By Elisabeth Buchwald
During March and April, there were shortages of computer monitors and laptops resulting from the shift to working and learning from home.
Eventually, demand began to wane for computers and other office equipment that was highly sought after at the onset of the pandemic .
But now it’s deja vu for PCs.
The global market for PCs is experiencing its highest rate of growth in the last 10 years with nearly 80 million units sold in the third quarter of this year, according to a report published by research firm Canalys.
In the U.S., shipments rose 14.6% from the same quarter a year ago , the largest year-over-year increase since the second quarter of 2010, according to research firm IDC.
That’s partially a reflection of companies investing in “longer-term transitions to remote working,” the report states. Another major driver of PC growth is government spending.
The Trump administration’s sanctions on Chinese suppliers which, in some cases, manufactured the laptops that school districts ordered also contributed to the delay in PC deliveries, analysts say.
This is all the more urgent during the COVID-19 pandemic when millions of students are working from home on a full- or part-time basis, especially when many low-income families are relying on school supplies.
The Economic Policy Institute, a progressive think tank based in Washington, D.C., carried out an analysis of primary and secondary education that, it said, illustrated “a widespread digital divide based on family income.”
The data, from the National Center for Education Statistics’ National Assessment of Educational Progress for eighth-graders, show students who are poor are less likely to have access to the equipment they need to attend classes remotely.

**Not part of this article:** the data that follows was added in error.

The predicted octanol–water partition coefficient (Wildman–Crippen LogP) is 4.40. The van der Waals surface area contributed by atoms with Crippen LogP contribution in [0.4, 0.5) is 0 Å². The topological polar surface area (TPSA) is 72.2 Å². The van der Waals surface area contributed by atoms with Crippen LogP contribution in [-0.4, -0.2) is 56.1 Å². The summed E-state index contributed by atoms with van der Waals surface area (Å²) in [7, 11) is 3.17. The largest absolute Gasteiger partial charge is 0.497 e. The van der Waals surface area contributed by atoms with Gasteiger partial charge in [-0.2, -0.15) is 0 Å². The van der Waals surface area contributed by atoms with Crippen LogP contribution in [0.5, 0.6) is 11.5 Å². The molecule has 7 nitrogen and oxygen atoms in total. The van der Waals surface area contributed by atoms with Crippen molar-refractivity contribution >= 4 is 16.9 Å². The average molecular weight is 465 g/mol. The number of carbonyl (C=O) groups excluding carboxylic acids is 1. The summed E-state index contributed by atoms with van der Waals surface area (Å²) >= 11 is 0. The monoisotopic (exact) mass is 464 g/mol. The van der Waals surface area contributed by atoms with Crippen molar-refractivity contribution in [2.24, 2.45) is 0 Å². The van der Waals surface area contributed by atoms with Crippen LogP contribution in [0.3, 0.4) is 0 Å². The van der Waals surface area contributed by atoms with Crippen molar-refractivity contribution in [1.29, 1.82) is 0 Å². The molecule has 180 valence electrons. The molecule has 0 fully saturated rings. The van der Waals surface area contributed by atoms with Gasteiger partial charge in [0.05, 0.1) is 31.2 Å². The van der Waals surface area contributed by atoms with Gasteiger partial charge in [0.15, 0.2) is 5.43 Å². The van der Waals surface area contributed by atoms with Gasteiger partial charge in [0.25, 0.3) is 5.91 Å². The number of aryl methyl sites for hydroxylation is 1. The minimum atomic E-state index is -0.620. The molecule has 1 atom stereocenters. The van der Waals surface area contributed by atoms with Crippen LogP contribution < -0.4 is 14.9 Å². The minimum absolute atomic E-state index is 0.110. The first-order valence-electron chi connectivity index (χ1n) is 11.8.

“Nearly 16% of eighth-graders overall, and almost a quarter of eighth-graders who are poor, don’t have a desktop or laptop computer at home on which to follow their classes,” EPI researchers Emma García, Elaine Weiss, and Lora Engdahl wrote. “About 8% of eighth-graders who are not poor lack access to these essential devices.”
The data also showed that few students have teachers with full technological proficiency to teach online, the EPI said. (Poor students are defined as students who are eligible for the federal free or reduced-price lunch program.)
As many schools across the U.S. and internationally started off this school year remotely, to ensure that all students could participate in online learning some school districts have purchased laptops and tablets.
For instance, the Texas Education Agency ordered nearly 1 million laptops and 480,000 Wi-Fi hotspots. In the U.K., the government made 100,000 notebooks available to students, Canalys reported.
“This is going to be like asking an artist to paint a picture without paint. You can’t have a kid do distance learning without a computer,” Tom Baumgarten, superintendent of the Morongo Unified School District in California’s Mojave Desert, where all 8,000 students qualify for free lunch and most need computers for distance learning, told the Associated Press .